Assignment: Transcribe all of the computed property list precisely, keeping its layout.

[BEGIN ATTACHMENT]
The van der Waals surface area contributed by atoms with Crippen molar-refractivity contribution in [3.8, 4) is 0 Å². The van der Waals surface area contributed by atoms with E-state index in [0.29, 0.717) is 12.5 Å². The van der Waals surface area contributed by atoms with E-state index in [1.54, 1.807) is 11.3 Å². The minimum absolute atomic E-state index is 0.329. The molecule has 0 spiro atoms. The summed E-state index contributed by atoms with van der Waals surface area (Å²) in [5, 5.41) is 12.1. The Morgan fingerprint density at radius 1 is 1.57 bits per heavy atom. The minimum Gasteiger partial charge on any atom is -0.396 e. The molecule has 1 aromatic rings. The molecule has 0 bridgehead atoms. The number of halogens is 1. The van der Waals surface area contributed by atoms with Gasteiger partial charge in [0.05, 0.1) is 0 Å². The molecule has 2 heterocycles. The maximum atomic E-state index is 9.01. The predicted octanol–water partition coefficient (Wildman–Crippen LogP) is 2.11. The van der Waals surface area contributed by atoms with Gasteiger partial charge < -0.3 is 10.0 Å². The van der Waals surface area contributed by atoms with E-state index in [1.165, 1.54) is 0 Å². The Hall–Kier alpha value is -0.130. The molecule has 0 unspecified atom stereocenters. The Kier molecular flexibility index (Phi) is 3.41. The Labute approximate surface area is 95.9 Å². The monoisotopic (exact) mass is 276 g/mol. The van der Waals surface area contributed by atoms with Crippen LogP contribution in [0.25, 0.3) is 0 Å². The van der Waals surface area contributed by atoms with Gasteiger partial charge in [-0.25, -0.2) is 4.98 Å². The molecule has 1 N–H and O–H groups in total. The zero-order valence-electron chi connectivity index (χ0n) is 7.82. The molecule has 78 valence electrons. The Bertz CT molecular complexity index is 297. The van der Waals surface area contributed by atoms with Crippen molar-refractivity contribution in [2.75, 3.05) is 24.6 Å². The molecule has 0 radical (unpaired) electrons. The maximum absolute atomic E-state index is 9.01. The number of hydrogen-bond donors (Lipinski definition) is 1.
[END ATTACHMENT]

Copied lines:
The van der Waals surface area contributed by atoms with Crippen molar-refractivity contribution in [3.8, 4) is 0 Å². The van der Waals surface area contributed by atoms with E-state index in [0.29, 0.717) is 12.5 Å². The van der Waals surface area contributed by atoms with E-state index in [1.54, 1.807) is 11.3 Å². The minimum absolute atomic E-state index is 0.329. The molecule has 0 spiro atoms. The summed E-state index contributed by atoms with van der Waals surface area (Å²) in [5, 5.41) is 12.1. The Morgan fingerprint density at radius 1 is 1.57 bits per heavy atom. The minimum Gasteiger partial charge on any atom is -0.396 e. The molecule has 1 aromatic rings. The molecule has 0 bridgehead atoms. The number of halogens is 1. The van der Waals surface area contributed by atoms with Gasteiger partial charge in [0.05, 0.1) is 0 Å². The molecule has 2 heterocycles. The maximum atomic E-state index is 9.01. The predicted octanol–water partition coefficient (Wildman–Crippen LogP) is 2.11. The van der Waals surface area contributed by atoms with Gasteiger partial charge < -0.3 is 10.0 Å². The van der Waals surface area contributed by atoms with E-state index in [1.165, 1.54) is 0 Å². The Hall–Kier alpha value is -0.130. The molecule has 0 unspecified atom stereocenters. The Kier molecular flexibility index (Phi) is 3.41. The Labute approximate surface area is 95.9 Å². The monoisotopic (exact) mass is 276 g/mol. The van der Waals surface area contributed by atoms with Crippen LogP contribution in [0.25, 0.3) is 0 Å². The van der Waals surface area contributed by atoms with Gasteiger partial charge in [-0.25, -0.2) is 4.98 Å². The molecule has 1 N–H and O–H groups in total. The zero-order valence-electron chi connectivity index (χ0n) is 7.82. The molecule has 78 valence electrons. The Bertz CT molecular complexity index is 297. The van der Waals surface area contributed by atoms with Crippen molar-refractivity contribution in [2.75, 3.05) is 24.6 Å². The molecule has 0 radical (unpaired) electrons. The maximum absolute atomic E-state index is 9.01. The number of hydrogen-bond donors (Lipinski definition) is 1.